Minecraft: Lush Cave Inc. part 1: A new adventure begins.
In which I abandon my previous Minecraft story to start this new one, which in the brand-new v1.18 has all kinds of cool new breathtaking things to see and do
#minecraft #roleplaying #storytelling #game #tale #1.18 #lush #cave #craggy #peaks #safety #conservation #improvement #terraforming #tourism #monetization
Surprise! I'm abandoning my old v1.17 roleplaying story I've been playing along with here at my journal for...nine months now? And that's because version 1.18 just came out, and is featuring for the first time two big major breathtaking things I've been really looking forward to — three new types of massive caves, including the “lush caves” that are full of living things, including new stuff like moss, azaleas, glowberries and more; and three new types of ultra-high mountain biomes known as “peaks” (stony, jagged or frozen), which are now not only twice as tall as the previous tallest mountains, but with a massive amount of coal and iron found in these brand-new ultra-high layers, so that you can start building massive amounts of iron armor, tools and weapons, which will do in a pinch when you're enchanting things, when compared to something like diamond that's so super harder to find in large amounts.
I thought as long as I was rebooting, I would think up an entirely different kind of roleplaying storyline and internal game goals than I have in the past, which were largely about creating giant farms, harvesting a massive amount of raw product, then turning all that into sophisticated buildings, armor, weapons, machines, trainlines and a lot of other stuff. So I got to thinking, what if I lived in a nearby village and had heard about these brand-new discoveries of lush caves and ultra-high craggy mountain peaks? I too would be excited about them, and would surely be happy to spend some of my village middle-class money on taking a smooth ride out to one of these lush caves, where someone had already come along, made the entire space safe from hostile mob spawning, conserved what was there and even added to the interior decorating, then built a structure in the middle that's like maybe hotel rooms looking out at it all, a big 360-degree viewing circle, probably a conference hall or whatever, you know, the kinds of places you find in a tourist spectacle space like this. I'm the dude who's planning on getting rich, rich, rich, by finding one of these rare caves, keeping it to myself, going out alone and making it safe from monsters, then renovating and building everything inside, and making a safe path out that leads to a train ride down to sea level, where the middle-class will come in with their bulging wallets.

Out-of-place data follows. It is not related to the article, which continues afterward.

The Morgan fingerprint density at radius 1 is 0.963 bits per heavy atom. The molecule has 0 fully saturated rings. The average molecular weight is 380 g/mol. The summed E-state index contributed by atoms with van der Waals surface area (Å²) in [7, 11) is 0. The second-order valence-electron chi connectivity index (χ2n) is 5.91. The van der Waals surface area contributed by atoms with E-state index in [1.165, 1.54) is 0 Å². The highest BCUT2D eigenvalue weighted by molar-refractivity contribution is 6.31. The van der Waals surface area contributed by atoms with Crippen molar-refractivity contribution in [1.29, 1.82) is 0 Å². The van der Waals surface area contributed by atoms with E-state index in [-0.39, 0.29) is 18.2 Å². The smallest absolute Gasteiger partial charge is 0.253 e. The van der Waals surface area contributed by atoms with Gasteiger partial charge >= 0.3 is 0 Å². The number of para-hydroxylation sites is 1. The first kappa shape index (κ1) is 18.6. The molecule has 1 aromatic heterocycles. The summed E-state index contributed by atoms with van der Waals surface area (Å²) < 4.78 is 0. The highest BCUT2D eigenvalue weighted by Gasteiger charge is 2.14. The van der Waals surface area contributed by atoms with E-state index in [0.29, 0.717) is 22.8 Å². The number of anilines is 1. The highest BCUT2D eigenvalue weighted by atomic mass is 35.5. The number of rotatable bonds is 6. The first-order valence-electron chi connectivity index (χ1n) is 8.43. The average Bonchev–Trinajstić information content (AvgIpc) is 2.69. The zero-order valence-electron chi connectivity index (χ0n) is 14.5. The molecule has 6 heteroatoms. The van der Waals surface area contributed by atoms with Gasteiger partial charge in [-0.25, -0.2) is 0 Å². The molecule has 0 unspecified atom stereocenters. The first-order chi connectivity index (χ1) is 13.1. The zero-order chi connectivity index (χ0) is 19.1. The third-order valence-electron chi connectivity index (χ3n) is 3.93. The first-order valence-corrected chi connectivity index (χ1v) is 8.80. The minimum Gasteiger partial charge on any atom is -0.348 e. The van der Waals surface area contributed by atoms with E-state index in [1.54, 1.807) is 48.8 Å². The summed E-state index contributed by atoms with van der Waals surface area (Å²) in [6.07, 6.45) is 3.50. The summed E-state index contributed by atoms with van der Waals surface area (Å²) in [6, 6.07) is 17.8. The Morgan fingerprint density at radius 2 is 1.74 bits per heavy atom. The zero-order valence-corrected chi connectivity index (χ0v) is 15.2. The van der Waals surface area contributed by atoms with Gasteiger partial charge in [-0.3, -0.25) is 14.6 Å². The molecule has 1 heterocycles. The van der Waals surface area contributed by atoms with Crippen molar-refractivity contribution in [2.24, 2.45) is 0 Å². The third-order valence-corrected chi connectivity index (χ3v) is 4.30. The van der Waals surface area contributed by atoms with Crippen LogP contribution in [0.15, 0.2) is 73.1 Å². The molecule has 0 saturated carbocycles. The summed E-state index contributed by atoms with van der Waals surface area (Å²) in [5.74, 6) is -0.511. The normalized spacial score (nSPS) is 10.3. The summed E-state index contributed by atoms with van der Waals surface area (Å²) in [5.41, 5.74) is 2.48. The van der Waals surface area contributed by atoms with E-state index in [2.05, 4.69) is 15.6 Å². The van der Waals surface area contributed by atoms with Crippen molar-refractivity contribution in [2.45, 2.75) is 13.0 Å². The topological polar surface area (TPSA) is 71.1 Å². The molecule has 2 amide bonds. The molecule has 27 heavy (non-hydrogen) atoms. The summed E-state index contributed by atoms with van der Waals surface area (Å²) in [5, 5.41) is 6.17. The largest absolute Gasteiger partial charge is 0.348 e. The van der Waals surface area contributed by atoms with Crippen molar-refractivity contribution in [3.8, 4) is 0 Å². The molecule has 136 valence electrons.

So I'm not really worrying too much about setting up a farm, harvesting a lot of raw items, but rather concentrating on digging out as much coal and iron in the peaks as I can, turning the coal into torches and slowly lighting up the lush cave, and turning the iron into tools which I then enchant so I can get through a pile of stones or wood lickety-split. And then the way I manage to put together sophisticated things like bookcases, enchantment tables and the like is by inventing a “house rule” for myself, which longtime readers will remember is basically a fancy way of saying I'm cheating a little, claiming that I'm trading some of this endless iron and bronze I'm digging out of the peaks with the nearby villagers for these more sophisticated items, while in reality I'm just using the cheat code “/give.” I'm a fan of house rules, what can I say? I can easily justify them each time with, “It makes logical internal sense for the game, and is a thing Minecraft really should have, so in a way I'm really kind of doing both them and me a favor!” (Sorry, I forgot to also mention, the only time I play Minecraft anymore is on Saturday nights while high and listening to “dadcore” gentle electronic dance music.)